Commission launches ‘Opening up Education’ to boost innovation and digital skills in schools and universities

More than 60% of nine year olds in the EU are in schools which are still not digitally equipped. The European Commission today unveils ‘Opening up Education’, an action plan to tackle this and other digital problems which are hampering schools and universities from delivering high quality education and the digital skills which 90% of jobs will require by 2020. To help kick-off the initiative, the Commission today launches a new website, Open Education Europa, which will allow students, practitioners and educational institutions to share free-to-use open educational resources.


Between 50% and 80% of students in EU countries never use digital textbooks, exercise software, broadcasts/podcasts, simulations or learning games. Most teachers at primary and secondary level do not consider themselves as ‘digitally confident’ or able to teach digital skills effectively, and 70% would like more training in using ICTs. Pupils in Latvia, Lithuania and the Czech Republic are the most likely to have internet access at school (more than 90%), twice as much as in Greece and Croatia (around 45%).

Higher education also faces a digital challenge: with the number of EU students set to rise significantly in the next decade, universities need to adapt traditional teaching methods and offer a mix of face-to-face and online learning possibilities, such as MOOCs (Massive Open Online Courses), which allow individuals to access education anywhere, anytime and through any device. But many universities are not ready for this change.

A joint initiative led by Androulla Vassiliou, Commissioner for Education, Culture, Multilingualism and Youth, and Neelie Kroes, Commission Vice-President, responsible for the Digital Agenda, Opening up Education focuses on three main areas:

  • Creating opportunities for organisations, teachers and learners to innovate;
  • Increased use of Open Educational Resources (OER), ensuring that educational materials produced with public funding are available to all; and
  • Better ICT infrastructure and connectivity in schools.

“The education landscape is changing dramatically, from school to university and beyond: open technology-based education will soon be a ‘must have’, not just a ‘good-to-have’, for all ages. We need to do more to ensure that young people especially are equipped with the digital skills they need for their future. It’s not enough to understand how to use an app or program; we need youngsters who can create their own programs. Opening up Education is about opening minds to new learning methods so that our people are more employable, creative, innovative and entrepreneurial,” said Commissioner Vassiliou.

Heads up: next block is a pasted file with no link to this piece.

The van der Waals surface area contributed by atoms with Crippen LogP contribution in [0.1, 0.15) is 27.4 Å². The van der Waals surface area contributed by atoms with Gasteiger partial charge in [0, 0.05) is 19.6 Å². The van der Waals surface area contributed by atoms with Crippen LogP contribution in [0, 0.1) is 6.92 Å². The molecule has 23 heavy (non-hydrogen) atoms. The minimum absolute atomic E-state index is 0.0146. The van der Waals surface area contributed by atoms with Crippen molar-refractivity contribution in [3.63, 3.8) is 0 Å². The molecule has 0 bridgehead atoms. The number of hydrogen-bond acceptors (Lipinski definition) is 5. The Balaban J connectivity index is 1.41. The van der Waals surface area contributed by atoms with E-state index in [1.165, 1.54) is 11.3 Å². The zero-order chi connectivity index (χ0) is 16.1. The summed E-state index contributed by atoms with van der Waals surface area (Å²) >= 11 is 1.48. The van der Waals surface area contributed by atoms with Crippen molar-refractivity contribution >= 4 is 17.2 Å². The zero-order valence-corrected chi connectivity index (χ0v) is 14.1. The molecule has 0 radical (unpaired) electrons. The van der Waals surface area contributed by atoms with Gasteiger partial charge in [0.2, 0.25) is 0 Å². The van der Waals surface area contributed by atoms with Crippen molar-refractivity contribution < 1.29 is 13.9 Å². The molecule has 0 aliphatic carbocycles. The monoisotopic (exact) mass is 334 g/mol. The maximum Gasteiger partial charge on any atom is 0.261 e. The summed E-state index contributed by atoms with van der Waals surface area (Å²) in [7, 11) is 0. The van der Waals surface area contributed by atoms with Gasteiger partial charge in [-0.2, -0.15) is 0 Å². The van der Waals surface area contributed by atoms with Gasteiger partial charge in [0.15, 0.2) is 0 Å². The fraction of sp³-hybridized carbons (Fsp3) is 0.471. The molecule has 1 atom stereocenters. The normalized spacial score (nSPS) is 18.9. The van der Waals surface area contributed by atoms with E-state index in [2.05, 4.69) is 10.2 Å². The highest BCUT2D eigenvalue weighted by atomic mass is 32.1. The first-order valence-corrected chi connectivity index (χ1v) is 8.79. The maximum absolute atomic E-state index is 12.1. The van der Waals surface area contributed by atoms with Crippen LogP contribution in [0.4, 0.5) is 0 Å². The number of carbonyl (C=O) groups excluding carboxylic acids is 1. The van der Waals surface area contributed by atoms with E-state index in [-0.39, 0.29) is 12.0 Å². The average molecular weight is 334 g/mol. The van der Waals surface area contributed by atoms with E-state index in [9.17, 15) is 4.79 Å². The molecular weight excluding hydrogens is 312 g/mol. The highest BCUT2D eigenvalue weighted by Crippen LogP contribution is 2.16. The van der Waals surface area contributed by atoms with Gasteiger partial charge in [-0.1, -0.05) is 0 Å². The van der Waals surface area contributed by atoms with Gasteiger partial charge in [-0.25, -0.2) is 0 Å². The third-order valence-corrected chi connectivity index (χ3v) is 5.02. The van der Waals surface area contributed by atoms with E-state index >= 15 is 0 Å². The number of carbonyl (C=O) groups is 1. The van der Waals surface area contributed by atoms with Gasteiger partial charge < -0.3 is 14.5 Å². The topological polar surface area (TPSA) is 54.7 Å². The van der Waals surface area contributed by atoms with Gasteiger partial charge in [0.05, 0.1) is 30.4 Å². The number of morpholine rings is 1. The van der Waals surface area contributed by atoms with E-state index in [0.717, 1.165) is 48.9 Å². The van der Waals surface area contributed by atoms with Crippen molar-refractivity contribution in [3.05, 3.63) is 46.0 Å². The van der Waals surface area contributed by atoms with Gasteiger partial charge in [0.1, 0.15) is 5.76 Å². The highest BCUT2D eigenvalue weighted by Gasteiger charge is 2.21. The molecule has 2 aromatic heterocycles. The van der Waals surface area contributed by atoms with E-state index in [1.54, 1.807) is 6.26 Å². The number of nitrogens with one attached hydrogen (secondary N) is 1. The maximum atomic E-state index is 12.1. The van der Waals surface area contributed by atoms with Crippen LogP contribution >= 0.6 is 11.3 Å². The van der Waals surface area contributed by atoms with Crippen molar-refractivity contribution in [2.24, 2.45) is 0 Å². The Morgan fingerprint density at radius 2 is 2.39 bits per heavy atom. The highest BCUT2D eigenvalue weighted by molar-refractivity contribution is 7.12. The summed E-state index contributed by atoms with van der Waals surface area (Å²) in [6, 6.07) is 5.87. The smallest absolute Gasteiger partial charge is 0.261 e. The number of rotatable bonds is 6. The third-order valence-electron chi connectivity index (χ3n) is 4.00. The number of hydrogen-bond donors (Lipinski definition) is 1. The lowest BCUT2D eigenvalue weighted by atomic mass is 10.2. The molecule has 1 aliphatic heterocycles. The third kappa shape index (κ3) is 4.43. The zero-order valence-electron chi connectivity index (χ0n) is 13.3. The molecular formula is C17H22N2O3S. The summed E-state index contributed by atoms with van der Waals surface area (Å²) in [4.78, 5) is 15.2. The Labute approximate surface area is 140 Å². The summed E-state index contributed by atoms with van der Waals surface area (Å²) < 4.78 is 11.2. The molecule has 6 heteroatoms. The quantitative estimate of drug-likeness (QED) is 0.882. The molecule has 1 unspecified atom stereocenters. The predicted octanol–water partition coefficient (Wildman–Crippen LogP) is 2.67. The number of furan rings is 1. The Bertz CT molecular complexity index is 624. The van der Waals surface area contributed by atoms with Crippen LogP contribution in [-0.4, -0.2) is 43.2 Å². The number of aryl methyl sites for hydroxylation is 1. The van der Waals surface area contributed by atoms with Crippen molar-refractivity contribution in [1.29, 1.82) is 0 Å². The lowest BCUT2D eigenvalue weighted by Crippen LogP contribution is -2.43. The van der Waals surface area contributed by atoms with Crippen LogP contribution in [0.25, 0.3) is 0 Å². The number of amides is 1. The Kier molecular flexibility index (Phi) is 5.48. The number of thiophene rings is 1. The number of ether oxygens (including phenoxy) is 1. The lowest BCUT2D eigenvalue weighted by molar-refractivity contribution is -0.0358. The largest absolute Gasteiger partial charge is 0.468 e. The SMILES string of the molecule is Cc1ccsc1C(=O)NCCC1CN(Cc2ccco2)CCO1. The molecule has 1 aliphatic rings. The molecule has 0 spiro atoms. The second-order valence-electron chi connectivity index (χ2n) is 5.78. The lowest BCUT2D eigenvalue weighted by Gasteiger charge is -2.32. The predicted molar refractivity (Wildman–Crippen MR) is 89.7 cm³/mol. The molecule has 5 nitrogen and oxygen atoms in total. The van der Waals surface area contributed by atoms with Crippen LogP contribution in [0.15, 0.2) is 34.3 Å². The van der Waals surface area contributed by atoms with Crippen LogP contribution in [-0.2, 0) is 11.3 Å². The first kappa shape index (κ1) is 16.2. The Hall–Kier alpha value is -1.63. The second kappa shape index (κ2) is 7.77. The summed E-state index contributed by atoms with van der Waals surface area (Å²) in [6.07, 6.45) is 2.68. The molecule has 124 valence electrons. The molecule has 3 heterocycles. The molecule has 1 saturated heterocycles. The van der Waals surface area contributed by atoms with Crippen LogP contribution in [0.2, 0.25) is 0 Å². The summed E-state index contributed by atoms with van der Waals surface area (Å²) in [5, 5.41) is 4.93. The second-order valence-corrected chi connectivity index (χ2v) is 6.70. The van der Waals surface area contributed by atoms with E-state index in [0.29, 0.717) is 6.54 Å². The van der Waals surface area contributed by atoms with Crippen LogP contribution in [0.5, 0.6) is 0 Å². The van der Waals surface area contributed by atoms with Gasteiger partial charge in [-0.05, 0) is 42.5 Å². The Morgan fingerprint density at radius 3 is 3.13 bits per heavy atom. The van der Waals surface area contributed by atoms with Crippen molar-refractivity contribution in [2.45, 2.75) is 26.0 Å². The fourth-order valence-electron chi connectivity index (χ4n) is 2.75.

Vice-President Kroes added: “My dream is to have every classroom digital by 2020. Education must be connected to real life; it cannot be a parallel universe. Young people want to use digital technology in every aspect of life. They need digital skills to get jobs. All of our schools and universities, not just some of them, must reflect that reality.”

Initiatives linked to Opening up Education will be funded with support from Erasmus+, the new EU programme for education, training, youth and sport, and Horizon 2020, the new research and innovation programme, as well as the EU structural funds. For example, Erasmus+ will offer funding to education providers to ensure business models are adapted to technological change and to support teachers’ development through open online courses. All educational materials supported by Erasmus+ will be freely available to the public under open licences.


We are living in connected societies, where more and more people of all ages use digital technologies in their everyday lives. However, when many children go to school, they enter a system that doesn’t reflect this everyday reality.

The online world is changing how education is resourced, delivered and enjoyed. Over the next 10 years, the e-Learning market is projected by some to grow fifteen-fold, accounting for 30% of the whole education market. The benefits of these developments should be available to all Europeans.

This transformation should be shaped by educators and policy-makers, rather than something that simply happens to them.

A recent survey of the use of ICT in schools found that only one-in-four 9 year olds study at a ‘highly digitally-equipped school’ – with recent equipment, fast broadband (10mbps plus) and high ‘connectivity’ (website, email for students and teachers, local area network, virtual learning environment). Only half of 16 year olds are in such ‘highly digitally-equipped schools’ and 20% of secondary students have never or almost never used a computer in their school lessons.

The impact of Opening up Education will be boosted by recommendations due to be published next summer by the high level group for the modernisation of higher education. The group, launched by Commissioner Vassiliou and chaired by Ireland’s former President, Mary McAleese, is currently assessing how higher education can make best use of new modes of teaching and learning.

This initiative also ties in with the Grand Coalition for Digital Jobs, a multi-stakeholder platform tackling the lack of ICT skills and up to 900,000 unfilled ICT-related vacancies.

For more information

MEMO/13/813 Opening up Education – Frequently Asked Questions

Communication on ‘Opening up Education: Innovative teaching and learning for all through new Technologies and Open Educational Resources’

Staff Working Document ‘Analysis and mapping of innovative teaching and learning for all through new Technologies and Open Educational Resources in Europe’

European Commission: Education and training

Digital Agenda and Education

Digital skills and jobs in the European Commission

Androulla Vassiliou’s website

Neelie Kroes website


Source: European Commission Press Room